I had never heard of Martin, but saw a clue to his importance in that the event was being held in something called the Martin Center, which was out on a rural road south of Oxford off of Highway 7. Apparently Vic Martin is a prominent and important Black businessman in Oxford; the Martin Center is a large event complex behind what presumably is his house. He owns a construction and contracting firm, a catering firm, and an entertainment promotion business, and on this particular occasion, the room was filled to overflowing with guests at tables with white tablecloths, plenty of food and beverages. Several bands/acts performed including Bird Williams and Chic Rogers, and a resolution from Oxford Mayor Ryan Tannehill was read in Mr. Martin’s honor.
Later, Larry Dodson came up. I had warned my friend that he might perform more of his solo songs than Bar-Kays material, but she was thrilled when Dodson in fact performed a lot of there classic Bar-Kays songs she knew. Unfortunately, it was extremely hot in the large event center, and by the end of the night, my homeboy Danny on the drums had stripped down to his white T-shirt because he was too hot in his dress clothes from playing.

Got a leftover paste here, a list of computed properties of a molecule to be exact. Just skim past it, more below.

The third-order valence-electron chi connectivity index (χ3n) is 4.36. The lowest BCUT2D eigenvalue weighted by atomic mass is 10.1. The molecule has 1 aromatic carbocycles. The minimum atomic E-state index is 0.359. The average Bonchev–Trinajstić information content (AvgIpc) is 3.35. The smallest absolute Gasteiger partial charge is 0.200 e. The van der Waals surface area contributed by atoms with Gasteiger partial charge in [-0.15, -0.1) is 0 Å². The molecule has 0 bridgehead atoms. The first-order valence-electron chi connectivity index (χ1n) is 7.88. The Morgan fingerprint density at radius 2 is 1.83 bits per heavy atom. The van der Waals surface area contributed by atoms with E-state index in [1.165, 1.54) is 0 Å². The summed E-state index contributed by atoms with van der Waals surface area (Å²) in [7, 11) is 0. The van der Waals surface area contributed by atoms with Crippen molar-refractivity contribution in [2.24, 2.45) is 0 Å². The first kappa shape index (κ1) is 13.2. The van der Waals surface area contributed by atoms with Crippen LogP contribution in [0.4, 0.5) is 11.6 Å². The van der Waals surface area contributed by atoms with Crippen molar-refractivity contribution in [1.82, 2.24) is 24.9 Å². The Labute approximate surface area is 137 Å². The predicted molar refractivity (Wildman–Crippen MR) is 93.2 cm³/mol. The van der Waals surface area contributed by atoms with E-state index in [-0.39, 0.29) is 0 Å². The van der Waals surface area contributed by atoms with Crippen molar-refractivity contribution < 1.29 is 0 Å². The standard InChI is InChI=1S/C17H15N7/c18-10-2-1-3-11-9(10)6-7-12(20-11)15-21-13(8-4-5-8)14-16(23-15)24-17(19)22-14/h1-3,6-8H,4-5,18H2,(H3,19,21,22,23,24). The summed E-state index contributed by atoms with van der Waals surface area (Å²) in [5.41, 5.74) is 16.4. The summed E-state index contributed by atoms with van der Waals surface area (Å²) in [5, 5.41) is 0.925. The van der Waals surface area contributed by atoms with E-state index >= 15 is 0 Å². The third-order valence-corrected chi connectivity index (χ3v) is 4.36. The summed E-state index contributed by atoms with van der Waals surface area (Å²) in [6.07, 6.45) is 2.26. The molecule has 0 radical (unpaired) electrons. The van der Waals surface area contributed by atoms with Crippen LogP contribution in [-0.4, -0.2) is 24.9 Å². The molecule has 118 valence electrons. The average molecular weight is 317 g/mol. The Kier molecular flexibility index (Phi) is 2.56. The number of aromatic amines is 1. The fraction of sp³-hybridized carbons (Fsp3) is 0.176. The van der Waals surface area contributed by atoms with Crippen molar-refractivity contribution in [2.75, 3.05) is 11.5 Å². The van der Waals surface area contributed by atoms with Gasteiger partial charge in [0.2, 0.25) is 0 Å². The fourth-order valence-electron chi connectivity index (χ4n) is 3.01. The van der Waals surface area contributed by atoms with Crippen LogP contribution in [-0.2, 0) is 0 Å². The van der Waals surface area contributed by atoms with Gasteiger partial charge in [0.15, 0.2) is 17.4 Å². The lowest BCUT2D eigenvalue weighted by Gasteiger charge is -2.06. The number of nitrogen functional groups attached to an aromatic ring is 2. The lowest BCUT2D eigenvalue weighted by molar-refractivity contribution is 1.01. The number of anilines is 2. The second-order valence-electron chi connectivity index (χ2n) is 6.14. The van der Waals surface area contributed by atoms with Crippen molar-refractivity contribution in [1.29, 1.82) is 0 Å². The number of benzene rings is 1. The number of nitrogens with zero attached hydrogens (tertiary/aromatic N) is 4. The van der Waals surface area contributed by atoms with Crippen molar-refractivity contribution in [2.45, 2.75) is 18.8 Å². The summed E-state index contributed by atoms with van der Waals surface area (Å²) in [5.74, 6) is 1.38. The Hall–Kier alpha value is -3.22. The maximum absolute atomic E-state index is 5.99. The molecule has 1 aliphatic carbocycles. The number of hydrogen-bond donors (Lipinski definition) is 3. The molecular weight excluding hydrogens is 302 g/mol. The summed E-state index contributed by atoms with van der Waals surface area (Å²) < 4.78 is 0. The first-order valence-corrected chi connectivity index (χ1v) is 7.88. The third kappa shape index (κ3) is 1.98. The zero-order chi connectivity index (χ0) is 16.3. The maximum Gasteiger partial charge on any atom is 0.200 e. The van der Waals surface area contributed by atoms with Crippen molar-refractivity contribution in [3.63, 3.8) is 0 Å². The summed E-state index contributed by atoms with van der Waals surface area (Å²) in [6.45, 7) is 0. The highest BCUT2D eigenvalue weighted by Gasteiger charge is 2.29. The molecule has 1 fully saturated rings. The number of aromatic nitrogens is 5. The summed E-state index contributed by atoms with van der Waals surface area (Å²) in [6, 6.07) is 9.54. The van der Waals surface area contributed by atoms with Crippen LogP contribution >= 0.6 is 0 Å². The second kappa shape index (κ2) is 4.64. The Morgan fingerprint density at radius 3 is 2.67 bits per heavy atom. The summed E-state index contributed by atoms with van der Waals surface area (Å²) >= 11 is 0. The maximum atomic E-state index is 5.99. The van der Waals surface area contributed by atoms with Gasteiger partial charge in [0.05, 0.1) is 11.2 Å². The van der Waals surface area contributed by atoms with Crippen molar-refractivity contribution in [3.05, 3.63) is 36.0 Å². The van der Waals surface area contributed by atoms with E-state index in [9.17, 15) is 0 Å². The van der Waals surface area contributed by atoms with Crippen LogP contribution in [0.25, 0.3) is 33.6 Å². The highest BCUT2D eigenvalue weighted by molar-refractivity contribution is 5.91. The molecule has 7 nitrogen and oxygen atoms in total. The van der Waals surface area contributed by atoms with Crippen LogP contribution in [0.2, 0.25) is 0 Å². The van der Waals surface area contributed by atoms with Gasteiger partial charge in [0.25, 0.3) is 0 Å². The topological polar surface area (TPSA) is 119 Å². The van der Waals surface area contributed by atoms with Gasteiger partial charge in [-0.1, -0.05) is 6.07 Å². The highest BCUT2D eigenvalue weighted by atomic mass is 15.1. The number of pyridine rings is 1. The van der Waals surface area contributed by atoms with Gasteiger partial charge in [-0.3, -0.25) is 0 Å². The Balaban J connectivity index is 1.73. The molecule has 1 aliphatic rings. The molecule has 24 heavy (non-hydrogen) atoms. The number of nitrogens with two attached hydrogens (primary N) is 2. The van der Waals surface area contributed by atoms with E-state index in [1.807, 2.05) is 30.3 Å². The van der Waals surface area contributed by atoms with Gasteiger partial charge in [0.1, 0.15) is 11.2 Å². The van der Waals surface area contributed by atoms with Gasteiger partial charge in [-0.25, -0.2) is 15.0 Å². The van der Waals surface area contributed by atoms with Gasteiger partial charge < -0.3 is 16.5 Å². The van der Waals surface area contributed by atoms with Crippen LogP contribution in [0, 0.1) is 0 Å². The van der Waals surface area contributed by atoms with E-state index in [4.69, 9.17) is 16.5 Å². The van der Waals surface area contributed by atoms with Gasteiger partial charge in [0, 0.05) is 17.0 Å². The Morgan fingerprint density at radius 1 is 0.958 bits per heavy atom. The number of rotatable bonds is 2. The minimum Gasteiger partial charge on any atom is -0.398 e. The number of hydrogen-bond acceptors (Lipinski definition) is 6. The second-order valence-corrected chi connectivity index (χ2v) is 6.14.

Not only did my friend get to dance, but she also got to meet Chic Rogers, Larry Dodson and Bird Williams, and had a great time indeed.
Each summer, the town of Holly Springs, Mississippi in Marshall County usually has a series of blues concerts on or near the town square. The town and county are in the dead center of the region of Mississippi known as the Hill Country, and are famous for the Burnside and Kimbrough families of blues musicians. But in both 2020 and 2021, the COVID-19 pandemic wreaked havoc with the city’s ability to have large events. Several weeks were cancelled, and so at the end of August, a final Bike Night was scheduled, neither on the square nor in the historic area known as The Alley, but rather in the large city park north of the square. The previous city administration had built a brand new pavilion complete with electricity in the park, but the newly-elected mayor and town officials felt that the pavilion was unstable and unsafe, so they had it roped off, and the musicians had to perform on a flatbed trailer in front of the new mural in honor of the Kimbrough family.